That atmosphere of serenity was even more apparent in Ohlsson’s exquisite rendition of Chopin’s Nocturne in F-Sharp Major, Op. 15, No. 2. For the second night in a row the Bowl seemed like an intimate concert hall with the skies opened to the heavens, a rare moment indeed (high marks, also, to Ohlsson for clearly articulating through a microphone the entire title of the Nocturne prior to playing it).

Despite the fact that this was Mozart, the concerto’s performance had a very “Romantic” feel to it. The orchestra was larger than what Mozart used and, of course, the Steinway grand on which Ohlsson played was a long way from the pianofortes that Mozart would have used when he first performed the piece in 1785.

However by the time of Beethoven — according to Susan Key’s program notes this was the only Mozart concerto Beethoven played in public — the piece would surely have sounded different and so it did last night. McGegan emphasized the work’s sweeping lines and dark textures, and the orchestra — with basses placed to the far right of the ensemble and the cellos directly to McGegan’s right — played with its customary level of excellence.

Schumann’s “Rhenish” Symphony — the subtitle refers to the fact that the composer had just moved to Düsseldorf, a city on the Rhine, in 1850 — continued the Rosseau-inspired theme.

In one sense, the piece looks backward — like Beethoven’s “Pastoral” Symphony, Schumann’s “Rhenish” has five movements. However, the work clearly introduces the “Romantic” symphonic concept to the world and McGegan’s take on the piece was, for the most part, straight forward in its concept.

In particular, he invested the fourth movement, Feirlich (“Solemn”) — inspired by the composer’s trip to the recently completed and majestic Cologne cathedral — with the proper sense of brooding awe, which provided a perfect contrast to his perky take on the concluding section. The Phil’s brass section — particularly the horns — were in fine form throughout the performance.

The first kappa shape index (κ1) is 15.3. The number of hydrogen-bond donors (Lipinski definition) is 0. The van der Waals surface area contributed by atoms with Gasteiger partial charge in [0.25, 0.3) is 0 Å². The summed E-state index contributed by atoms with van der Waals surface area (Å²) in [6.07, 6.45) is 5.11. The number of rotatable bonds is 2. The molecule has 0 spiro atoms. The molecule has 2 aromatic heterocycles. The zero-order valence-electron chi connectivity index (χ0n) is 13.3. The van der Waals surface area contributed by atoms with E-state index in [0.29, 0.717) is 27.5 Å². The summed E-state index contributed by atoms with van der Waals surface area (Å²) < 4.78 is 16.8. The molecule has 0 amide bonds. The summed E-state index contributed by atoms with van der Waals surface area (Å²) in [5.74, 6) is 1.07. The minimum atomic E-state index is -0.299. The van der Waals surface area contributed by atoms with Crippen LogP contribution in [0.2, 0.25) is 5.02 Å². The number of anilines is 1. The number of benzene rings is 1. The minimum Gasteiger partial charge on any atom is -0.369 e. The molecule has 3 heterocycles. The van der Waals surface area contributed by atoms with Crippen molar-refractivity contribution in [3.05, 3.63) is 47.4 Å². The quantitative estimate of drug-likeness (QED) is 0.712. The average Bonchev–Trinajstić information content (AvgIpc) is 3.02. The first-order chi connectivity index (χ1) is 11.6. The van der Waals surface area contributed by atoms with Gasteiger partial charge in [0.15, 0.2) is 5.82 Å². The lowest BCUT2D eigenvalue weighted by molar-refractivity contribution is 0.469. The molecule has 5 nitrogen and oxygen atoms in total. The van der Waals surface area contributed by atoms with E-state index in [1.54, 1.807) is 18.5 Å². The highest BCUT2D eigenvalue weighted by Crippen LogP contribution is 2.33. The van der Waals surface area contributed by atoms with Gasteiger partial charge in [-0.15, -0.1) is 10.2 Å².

• On Sunday cellist Yo-Yo Ma and his Silk Road Ensemble returns to the Bowl for a program of music spanning the globe — no surprise, since the ensemble is comprised of performers and composers from more than 20 countries. INFO

• On Tuesday, Ken-David Masur — son of Kurt, former Music Director of the New York Philharmonic and Leipzig Gewandhaus Orchestra — makes his Bowl debut in a program of Beethoven (Overture to Fidelio and Symphony No. 5 — and Korngold’s Violin Concerto with Gil Shaham as soloist. Masur is replacing Joana Carneiro, who was originally scheduled to conduct. INFO

• Then on Thursday, Bramwell Tovey returns for the first concert in a two-week stint on the podium, bringing a program of rarely performed movie music by Bernard Hermann, Leonard Bernstein, and George Gershwin, along with Pas de deux, a new double concerto by James Horner to be played by Mari and Håkon Samuelsen, the Norwegian brother/sister duo that commissioned the piece.

Tovey — the British-born conductor who in 2018 completes a 19-year tenure as Music Director of the Vancouver (BC) Symphony — once held the title of Principal Guest Conductor at the Bowl. In reality, he still, has that now untitled position since he is the only conductor to lead more than a week of Bowl concerts. Expect some witty commentary along with the music. INFO

• McGegan will conduct two concerts with the Pasadena Symphony in the upcoming season at Ambassador Auditorium, leading a Baroque program on January 21 and a Schubert-Mozart-Mendelssohn program on March 18. INFO

(c) Copyright 2016, Robert D. Thomas. All rights reserved. Portions may be quoted with attribution.

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Five-Spot: What caught my eye on February 23, 2012

By Robert D. Thomas

Music Critic